HSIEC predicts growth and investment areas of homeland security market

EVANSTON, Ill., 19 Jan. 2007. The homeland security industry has experienced sizeable growth. While the industry is expected to maintain its growth, some sectors can expect more funding than others, according to the Homeland Security and Entrepreneurship Center (HSIEC) at Northwestern University, an organization formed to catalyze the development of homeland defense and security technologies, products, and services.

Jan 19th, 2007

EVANSTON, Ill., 19 Jan. 2007. The homeland security industry has experienced sizeable growth over the past several years as companies have sprung up to meet the need for enhanced security of the nation's borders, critical assets, and people.

While the industry is expected to maintain its growth, some sectors can expect more funding than others, according to the Homeland Security and Entrepreneurship Center (HSIEC) at Northwestern University, an organization formed to catalyze the development of homeland defense and security technologies, products, and services.

"Homeland Security is a dynamic marketplace that is still developing, and funding organizations are taking a risk-based approach to backing homeland security companies," says HSIEC director Bret Johnson. "It's important to understand which sectors are being given the highest priority before looking for funding."

According to Johnson, the technologies that are likely to advance in 2007 include:

1. Homeland security technologies that are close to deployment. Potential technologies with year or multiple year development cycles will receive less attention than new innovations that piggy back on existing systems or complement existing systems without substantial disruption.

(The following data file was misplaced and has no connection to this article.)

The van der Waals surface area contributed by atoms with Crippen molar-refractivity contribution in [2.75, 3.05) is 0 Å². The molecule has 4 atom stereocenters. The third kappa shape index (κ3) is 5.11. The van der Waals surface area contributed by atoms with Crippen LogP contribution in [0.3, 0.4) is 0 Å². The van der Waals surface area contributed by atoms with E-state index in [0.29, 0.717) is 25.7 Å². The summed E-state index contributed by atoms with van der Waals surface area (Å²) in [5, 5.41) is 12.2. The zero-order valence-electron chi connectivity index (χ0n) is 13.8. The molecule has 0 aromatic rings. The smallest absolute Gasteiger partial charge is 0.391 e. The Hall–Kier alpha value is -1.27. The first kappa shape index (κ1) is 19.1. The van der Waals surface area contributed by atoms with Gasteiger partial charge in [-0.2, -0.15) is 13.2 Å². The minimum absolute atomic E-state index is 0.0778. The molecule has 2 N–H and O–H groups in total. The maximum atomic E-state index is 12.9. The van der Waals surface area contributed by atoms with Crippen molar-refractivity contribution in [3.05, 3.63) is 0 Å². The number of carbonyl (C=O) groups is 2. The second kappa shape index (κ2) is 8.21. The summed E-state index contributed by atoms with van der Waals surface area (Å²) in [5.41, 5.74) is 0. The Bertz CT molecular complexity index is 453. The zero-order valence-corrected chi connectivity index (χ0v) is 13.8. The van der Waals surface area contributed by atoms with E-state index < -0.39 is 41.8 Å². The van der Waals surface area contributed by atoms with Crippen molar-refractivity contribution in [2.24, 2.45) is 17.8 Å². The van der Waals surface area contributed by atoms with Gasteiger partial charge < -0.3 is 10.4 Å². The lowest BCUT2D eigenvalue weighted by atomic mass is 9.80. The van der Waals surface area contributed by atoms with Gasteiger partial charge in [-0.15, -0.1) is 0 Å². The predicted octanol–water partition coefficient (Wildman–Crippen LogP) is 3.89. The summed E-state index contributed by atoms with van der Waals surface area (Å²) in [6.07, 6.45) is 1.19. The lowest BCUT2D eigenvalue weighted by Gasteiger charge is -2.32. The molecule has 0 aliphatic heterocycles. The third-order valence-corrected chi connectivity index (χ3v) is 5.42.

2. Innovations that improve the security of critical infrastructure (transportation network; critical assets like power, water and food) but also have a dual/commercial benefit of providing operational efficiencies. For example, software technologies that provide tools for emergency planning and response, and also have the commercial benefit of helping to manage the operation of transportation systems will receive greater consideration.

3. Intelligence gathering, information analysis and data analytics tools. There is great interest in companies that provide new tools to integrate and connect various sources of information and data for predictive modeling, threat analysis and real time collaboration. There also is demand for new hardware for monitoring assets and information.

4. Products and services that enhance emergency preparedness, planning and response for catastrophic threats including influenza epidemics and natural disasters. Companies that help manage property and transportation assets as well as improve interoperable communications should find some traction.

5. Cybersecurity products that help improve the security of the nation's existing cyber infrastructure. A strong focus is placed on identifying and assessing vulnerability and protecting the operation of telecommunication, banking and finance, and large scale processing infrastructure assets.

6. Chemical, biological, radiological, nuclear and explosives monitoring products, including sensors and detection devices that provide high reliability and quick detection or analysis. In contrast to the near term requirements of other programs, the Domestic Nuclear Detection Office currently is seeking next generation solutions for nuclear detection systems.

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